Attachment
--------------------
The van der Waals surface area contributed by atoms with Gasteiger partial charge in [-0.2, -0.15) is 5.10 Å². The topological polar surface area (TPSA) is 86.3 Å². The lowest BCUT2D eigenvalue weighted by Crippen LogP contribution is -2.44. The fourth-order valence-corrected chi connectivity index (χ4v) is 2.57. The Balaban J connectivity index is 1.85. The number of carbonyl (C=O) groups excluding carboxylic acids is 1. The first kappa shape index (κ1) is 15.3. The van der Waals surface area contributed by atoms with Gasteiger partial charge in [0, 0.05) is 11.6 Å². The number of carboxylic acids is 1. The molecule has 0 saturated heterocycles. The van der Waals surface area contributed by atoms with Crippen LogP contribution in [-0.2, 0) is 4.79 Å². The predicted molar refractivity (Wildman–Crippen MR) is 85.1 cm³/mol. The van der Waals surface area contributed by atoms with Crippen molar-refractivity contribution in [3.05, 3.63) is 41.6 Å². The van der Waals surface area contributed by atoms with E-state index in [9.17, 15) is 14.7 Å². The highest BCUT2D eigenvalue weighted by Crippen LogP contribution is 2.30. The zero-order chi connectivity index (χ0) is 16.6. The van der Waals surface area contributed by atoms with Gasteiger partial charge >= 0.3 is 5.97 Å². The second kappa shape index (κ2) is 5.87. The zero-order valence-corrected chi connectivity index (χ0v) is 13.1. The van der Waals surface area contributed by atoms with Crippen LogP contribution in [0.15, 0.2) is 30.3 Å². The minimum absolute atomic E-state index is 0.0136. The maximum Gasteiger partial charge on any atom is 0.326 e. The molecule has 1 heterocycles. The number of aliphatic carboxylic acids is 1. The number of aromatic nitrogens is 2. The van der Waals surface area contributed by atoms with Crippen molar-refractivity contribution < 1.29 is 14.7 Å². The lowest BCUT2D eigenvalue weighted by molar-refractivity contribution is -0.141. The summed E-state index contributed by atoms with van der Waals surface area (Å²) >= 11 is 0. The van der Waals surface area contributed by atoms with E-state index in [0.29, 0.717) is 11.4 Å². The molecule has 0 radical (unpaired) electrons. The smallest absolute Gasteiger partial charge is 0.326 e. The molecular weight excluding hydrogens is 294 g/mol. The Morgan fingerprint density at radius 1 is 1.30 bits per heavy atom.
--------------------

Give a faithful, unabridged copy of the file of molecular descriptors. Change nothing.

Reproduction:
The van der Waals surface area contributed by atoms with Gasteiger partial charge in [-0.2, -0.15) is 5.10 Å². The topological polar surface area (TPSA) is 86.3 Å². The lowest BCUT2D eigenvalue weighted by Crippen LogP contribution is -2.44. The fourth-order valence-corrected chi connectivity index (χ4v) is 2.57. The Balaban J connectivity index is 1.85. The number of carbonyl (C=O) groups excluding carboxylic acids is 1. The first kappa shape index (κ1) is 15.3. The van der Waals surface area contributed by atoms with Gasteiger partial charge in [0, 0.05) is 11.6 Å². The number of carboxylic acids is 1. The molecule has 0 saturated heterocycles. The van der Waals surface area contributed by atoms with Crippen LogP contribution in [-0.2, 0) is 4.79 Å². The predicted molar refractivity (Wildman–Crippen MR) is 85.1 cm³/mol. The van der Waals surface area contributed by atoms with Crippen molar-refractivity contribution in [3.05, 3.63) is 41.6 Å². The van der Waals surface area contributed by atoms with E-state index in [9.17, 15) is 14.7 Å². The highest BCUT2D eigenvalue weighted by Crippen LogP contribution is 2.30. The zero-order chi connectivity index (χ0) is 16.6. The van der Waals surface area contributed by atoms with Gasteiger partial charge >= 0.3 is 5.97 Å². The second kappa shape index (κ2) is 5.87. The zero-order valence-corrected chi connectivity index (χ0v) is 13.1. The van der Waals surface area contributed by atoms with Crippen LogP contribution in [0.15, 0.2) is 30.3 Å². The minimum absolute atomic E-state index is 0.0136. The maximum Gasteiger partial charge on any atom is 0.326 e. The molecule has 1 heterocycles. The number of aliphatic carboxylic acids is 1. The number of aromatic nitrogens is 2. The van der Waals surface area contributed by atoms with Crippen molar-refractivity contribution < 1.29 is 14.7 Å². The lowest BCUT2D eigenvalue weighted by molar-refractivity contribution is -0.141. The summed E-state index contributed by atoms with van der Waals surface area (Å²) >= 11 is 0. The van der Waals surface area contributed by atoms with E-state index in [0.29, 0.717) is 11.4 Å². The molecule has 0 radical (unpaired) electrons. The smallest absolute Gasteiger partial charge is 0.326 e. The molecular weight excluding hydrogens is 294 g/mol. The Morgan fingerprint density at radius 1 is 1.30 bits per heavy atom.